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The Green Computer: Screensavers

Submitted by on Friday, 22 January 20102 Comments

Green ComputerIf you’re over a certain age, you probably have fond memories of screensavers. Remember the flying toasters, the outer space warp drive effect, or the cycling colors on old Atari games? In the year 2010, however, screensavers are an outdated concept that stands in the way of green computing.

Screensavers were originally invented as a work-around to a technological limitation of the day. Old CRT monitors and televisions had a serious flaw: If you displayed the same image onscreen for too long, that image would become “burned in,” creating a permanent “ghost” of that image. You may have experience this effect on older ATM machines, where the “please insert your card” message is permanently etched into the screen. The idea behind a screensaver is, if you leave the computer idle for a set period of time, to display an ever-changing image of some kind to prevent damage to the screen.

Now that flat-screen LCD monitors are the norm for laptops and most desktop computers, screensavers are obsolete. LCD monitors don’t care whether they’re displaying a steady image or a moving picture; it causes no damage either way. Furthermore, the monitor consumes the same amount of electricity to display a screensaver as not. There is no benefit.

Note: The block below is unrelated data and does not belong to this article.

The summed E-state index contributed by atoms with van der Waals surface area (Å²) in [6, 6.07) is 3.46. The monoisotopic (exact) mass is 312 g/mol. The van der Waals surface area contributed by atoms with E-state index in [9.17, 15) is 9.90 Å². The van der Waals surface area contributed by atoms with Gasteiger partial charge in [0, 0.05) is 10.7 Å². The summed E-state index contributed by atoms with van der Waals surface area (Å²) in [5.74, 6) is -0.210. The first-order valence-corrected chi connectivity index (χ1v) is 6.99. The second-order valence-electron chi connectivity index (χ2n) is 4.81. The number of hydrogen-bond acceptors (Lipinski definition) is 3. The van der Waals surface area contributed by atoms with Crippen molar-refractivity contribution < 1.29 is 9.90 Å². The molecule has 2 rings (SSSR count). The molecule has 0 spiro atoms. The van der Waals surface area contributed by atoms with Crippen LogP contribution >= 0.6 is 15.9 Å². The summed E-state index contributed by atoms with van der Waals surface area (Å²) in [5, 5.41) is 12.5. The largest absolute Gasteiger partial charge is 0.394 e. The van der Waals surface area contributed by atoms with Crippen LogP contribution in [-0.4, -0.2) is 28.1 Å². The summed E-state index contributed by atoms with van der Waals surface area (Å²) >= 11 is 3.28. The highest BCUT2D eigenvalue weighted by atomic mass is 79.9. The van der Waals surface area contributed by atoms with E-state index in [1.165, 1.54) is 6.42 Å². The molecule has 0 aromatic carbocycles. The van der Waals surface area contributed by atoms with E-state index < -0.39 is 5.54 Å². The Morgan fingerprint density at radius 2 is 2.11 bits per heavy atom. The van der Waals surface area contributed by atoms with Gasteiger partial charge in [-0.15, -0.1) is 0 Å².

Even if you have a CRT monitor, check whether it has an Energy Star (or other “green”) certification. Any relatively recent monitor with this designation can be powered off (or “put to sleep”) by the computer, which protects the monitor (and saves electricity) more than any screensaver can achieve.

Another consideration is that, if you download screensavers from untrusted Internet sources, you are opening yourself up to a virus or spyware infection. Sites like “download free Miley Cyrus screensaver!!!” are a common vector for malware. Be careful!

Rather than use a traditional screensaver, I recommend you familiarize yourself with your operating system’s “power management” features. In Windows XP, for example, you can right click on your desktop background and choose Properties. Click on the Screen Saver tab, then click the Power button to open the Power Options Properties window. (You can also access these options through Settings->Control Panel if you prefer.) In a future article, I will explore these different options in more detail. For now, the one we’re concerned with is called “Turn off monitor.”

How many minutes to choose? This is largely a matter of personal preference. If you watch a lot of Youtube videos, for example, you want to make sure the duration is long enough that the monitor doesn’t switch off mid-video. On a laptop computer, you can set different power management options depending on whether you’re plugged in or running off the battery. I personally use 15 minutes on battery power and 30 minutes on AC.

Obviously, I can’t give “one size fits all” advice for everyone. Maybe your business requires you to use a specific screensaver, or maybe you use your screensaver as a digital picture frame to brighten up your office with photos of your family. That’s okay with me. But as a general rule, the best way to “save” your screen is to turn it off!

Matthew Edward Liston is a writer, editor, musician, and green computing consultant located in the rural hill towns of New York. You may contact him through the comment field below or at www.matthewliston.com.

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